It is wonderful to experiment with weapons and beans in Hades. The playing styles that you can adapt to yourself are still overwhelmingly diverse after tens of hours of play. For example, you can improve the standard attack of your spear in speed, power and prevent you from mowing down a whole group of enemies with each press of the button. Heaven, how wonderful that feels. In that respect too, you feel like a god in Hades.
That feeling is difficult to explain. The animations on the screen and your input on the controller degenerate in Hades into a symbiosis that you only understand when you experience it. It’s in the simplicity of your attacks, of which you know exactly when they hit which enemies where. Or in how during the animation of a shield charge already hold the button for the next one shield charge. And in the dash, knowing exactly where you will end up afterwards; you dash through lava without thinking about it.
Zagreus’ pixel-precise mobility draws from muscle memory you never knew you had.
A lust for the eye
The fast action guarantees a true visual spectacle. Poseidon’s beans cause literal waves of seawater to splash through the chambers of hell. Especially during bosses, many different types of attacks dance across the screen simultaneously.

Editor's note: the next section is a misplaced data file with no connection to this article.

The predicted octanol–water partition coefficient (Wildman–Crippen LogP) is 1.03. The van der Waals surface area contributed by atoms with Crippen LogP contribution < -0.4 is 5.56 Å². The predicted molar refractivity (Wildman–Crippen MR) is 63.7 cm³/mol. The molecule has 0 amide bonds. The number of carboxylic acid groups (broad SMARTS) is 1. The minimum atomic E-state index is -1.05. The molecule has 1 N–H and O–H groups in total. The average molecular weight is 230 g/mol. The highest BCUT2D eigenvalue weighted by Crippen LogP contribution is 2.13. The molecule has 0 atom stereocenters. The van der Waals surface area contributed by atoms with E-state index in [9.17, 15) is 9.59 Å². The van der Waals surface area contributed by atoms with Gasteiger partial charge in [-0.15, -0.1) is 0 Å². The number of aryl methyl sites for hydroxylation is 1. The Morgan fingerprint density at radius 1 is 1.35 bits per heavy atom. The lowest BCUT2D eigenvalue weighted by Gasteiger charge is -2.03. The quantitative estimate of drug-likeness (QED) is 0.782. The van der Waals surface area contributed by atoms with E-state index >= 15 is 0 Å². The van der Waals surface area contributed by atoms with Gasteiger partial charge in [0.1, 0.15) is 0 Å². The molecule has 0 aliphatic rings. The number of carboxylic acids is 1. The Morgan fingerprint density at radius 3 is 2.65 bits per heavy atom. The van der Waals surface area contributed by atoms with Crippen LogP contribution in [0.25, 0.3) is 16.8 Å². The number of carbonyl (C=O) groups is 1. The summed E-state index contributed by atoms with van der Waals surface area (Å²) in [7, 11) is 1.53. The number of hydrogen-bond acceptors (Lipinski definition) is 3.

But Hades is beautiful in another way too: the game drips style. Every screen is bursting with color and small details. At times the game looks like a kind of interactive coloring page. Despite the isometric perspective, there are even impressive vistas in the game world, and characters are accompanied by beautiful portraits during dialogue.
The setting of Hades, literally the Greek underworld, is substantively worked out to perfection. After each run, you return to the palace of Hades, which acts as your home base. Drenched in the red waters of the river Styx, Zagreus is greeted there by many well-known mythological figures, including Hades himself – often with a cynical remark about aimless escape attempt number so much. In this house of Hades, the setting really comes to life: there are many rooms to discover and opportunities to play freely.